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General News
Floods Hit Accra 3/29/2007
The prayer of many residents in Accra for rainfall to reduce the high temperature was answered yesterday, but it came with bad news, as some residents, particularly traders, suffered the loss of their wares.

Traders at the Pedestrian Shopping Mall at the Kwame Nkrumah Circle were seriously affected, as the drains in the area overflowed their banks and flooded the market and, in the process, damaged their goods valued at millions of cedis.

The rain also sent many of the traders packing home as their wares were washed away, while those who managed to salvage their wares sent them to the warehouses for safekeeping.

Some of the wooden sheds put up by the traders were also destroyed. A section of a school block in the premises of the Evangel Assemblies of God Church on the Kojo Thompson Road collapsed.

An official of the Meteorological Services Agency at the Kotoka International Airport, Mr Amos Narh, said Ghanaians should expect such storms, since it was the beginning of the rainy season.

He said such rainstorms were accompanied by flush floods because the waterways were choked and needed to be desilted.

Mr Narh said weak structures, especially roofs, were bound to be affected by such rainstorms and advised the public to take precaution as they went about their businesses.

He said the rains, which started in the Volta Region at about 9.00 a.m., moved westwards through the Central and Western regions, saying they were likely to affect the Brong Ahafo Region.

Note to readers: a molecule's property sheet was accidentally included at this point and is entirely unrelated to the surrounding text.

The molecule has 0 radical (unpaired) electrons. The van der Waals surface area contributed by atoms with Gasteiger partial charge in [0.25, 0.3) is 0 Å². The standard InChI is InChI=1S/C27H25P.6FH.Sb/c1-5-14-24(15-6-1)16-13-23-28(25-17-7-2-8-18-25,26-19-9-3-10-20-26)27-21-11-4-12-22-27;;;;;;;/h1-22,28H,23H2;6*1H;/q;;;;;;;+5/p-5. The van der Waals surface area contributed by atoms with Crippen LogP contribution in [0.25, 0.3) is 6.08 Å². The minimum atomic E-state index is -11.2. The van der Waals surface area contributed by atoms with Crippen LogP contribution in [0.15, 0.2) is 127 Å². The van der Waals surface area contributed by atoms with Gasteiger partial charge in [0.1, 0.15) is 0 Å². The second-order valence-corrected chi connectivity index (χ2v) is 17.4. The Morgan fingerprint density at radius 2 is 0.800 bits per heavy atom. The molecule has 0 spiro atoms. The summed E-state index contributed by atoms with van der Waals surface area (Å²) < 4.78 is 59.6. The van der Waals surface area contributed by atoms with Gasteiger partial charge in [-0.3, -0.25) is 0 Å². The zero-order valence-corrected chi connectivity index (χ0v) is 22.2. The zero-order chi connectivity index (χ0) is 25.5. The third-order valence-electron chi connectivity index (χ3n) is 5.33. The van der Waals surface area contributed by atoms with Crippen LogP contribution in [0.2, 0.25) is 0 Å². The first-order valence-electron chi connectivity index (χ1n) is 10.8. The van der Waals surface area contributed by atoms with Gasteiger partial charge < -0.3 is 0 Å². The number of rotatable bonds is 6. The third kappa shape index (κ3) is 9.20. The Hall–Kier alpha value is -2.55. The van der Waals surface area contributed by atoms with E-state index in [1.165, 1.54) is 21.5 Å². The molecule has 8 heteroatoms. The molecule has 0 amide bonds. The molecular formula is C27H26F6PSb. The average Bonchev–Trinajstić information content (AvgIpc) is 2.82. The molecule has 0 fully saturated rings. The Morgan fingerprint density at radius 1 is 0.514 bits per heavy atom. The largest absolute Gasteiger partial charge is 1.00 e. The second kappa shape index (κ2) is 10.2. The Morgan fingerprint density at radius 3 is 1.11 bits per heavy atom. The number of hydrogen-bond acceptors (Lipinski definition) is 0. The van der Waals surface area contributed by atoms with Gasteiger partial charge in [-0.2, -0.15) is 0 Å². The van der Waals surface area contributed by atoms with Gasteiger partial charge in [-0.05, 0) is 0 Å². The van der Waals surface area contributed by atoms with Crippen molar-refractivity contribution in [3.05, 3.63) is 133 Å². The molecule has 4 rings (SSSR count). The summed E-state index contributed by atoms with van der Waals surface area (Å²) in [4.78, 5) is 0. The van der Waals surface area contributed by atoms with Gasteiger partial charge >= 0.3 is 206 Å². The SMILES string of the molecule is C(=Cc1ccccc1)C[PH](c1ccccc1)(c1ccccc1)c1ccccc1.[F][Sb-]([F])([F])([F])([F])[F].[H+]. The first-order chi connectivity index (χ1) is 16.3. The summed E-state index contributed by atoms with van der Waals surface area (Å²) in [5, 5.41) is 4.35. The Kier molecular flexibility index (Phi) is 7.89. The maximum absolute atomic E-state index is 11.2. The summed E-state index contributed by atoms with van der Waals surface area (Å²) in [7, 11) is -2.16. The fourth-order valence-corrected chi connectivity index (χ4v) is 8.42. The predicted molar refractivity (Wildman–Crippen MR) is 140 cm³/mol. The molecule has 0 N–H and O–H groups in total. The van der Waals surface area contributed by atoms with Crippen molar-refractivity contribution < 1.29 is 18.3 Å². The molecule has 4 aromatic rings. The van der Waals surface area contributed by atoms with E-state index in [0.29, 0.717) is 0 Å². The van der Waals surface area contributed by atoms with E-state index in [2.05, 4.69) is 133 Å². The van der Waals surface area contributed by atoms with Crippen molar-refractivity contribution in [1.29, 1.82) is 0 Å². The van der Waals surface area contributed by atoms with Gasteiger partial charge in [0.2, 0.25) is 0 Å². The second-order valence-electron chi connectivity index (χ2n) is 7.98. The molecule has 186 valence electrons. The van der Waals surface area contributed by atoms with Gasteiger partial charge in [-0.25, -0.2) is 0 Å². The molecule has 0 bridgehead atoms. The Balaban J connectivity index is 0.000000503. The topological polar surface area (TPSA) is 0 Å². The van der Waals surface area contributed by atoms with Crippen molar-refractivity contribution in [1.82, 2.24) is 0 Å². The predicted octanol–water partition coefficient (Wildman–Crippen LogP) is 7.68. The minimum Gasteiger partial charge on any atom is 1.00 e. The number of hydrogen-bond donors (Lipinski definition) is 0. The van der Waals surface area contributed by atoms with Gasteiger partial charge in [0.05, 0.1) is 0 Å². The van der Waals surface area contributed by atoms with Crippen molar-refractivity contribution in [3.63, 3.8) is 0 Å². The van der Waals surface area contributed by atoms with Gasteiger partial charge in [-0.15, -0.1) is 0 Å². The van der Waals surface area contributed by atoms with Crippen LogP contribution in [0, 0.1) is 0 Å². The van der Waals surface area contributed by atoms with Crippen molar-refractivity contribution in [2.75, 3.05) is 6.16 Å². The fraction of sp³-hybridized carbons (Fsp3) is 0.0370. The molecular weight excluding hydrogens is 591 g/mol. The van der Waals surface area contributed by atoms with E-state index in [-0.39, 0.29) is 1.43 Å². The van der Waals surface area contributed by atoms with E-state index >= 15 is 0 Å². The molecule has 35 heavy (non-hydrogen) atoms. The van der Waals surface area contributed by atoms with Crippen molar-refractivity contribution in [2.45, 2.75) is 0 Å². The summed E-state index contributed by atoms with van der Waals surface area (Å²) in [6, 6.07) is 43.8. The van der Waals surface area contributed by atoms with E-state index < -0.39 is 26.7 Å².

One of the victims of the rains at the Pedestrian Shopping Mall, Ms Ashaide Tetteh, appealed to the Accra Metropolitan Assembly (AMA) to cover the drain behind the Ghana Commercial Bank (GCB) Tower at Circle or raise the walls of the drains to prevent the market from being flooded.

In order to avoid being trapped in the flood, many drivers packed their vehicles by the roadside until the rains subsided.

That, to a large extent, eased the traffic situation in the central business district and other parts of Accra. The activities of street hawkers were also curtailed as they rushed out of the streets for shelter.

Many pedestrians had to take cover under structures, while others who were not that fortunate were soaked by the rain.

The rains, which were accompanied by strong winds, also uprooted some trees and caused damage to some structures.

The streets of Accra were not spared, as the filth dumped in the drains were flushed onto the streets by the water. Large quantities of sand were also washed onto the streets from the drains.

The traffic congestion which had become associated with most streets in Accra, especially on the Graphic Road, also vanished as motorists took cover for fear of their cars being swept away.

It was only at the Kwame Nkrumah Circle that stagnant water had still engulfed the roundabout at the time the Daily Graphic team visited the scene.

The Meteorological Services offices at Legon and the Kotoka International Airport recorded 71.2 and 39.7 millimetres of rains respectively.


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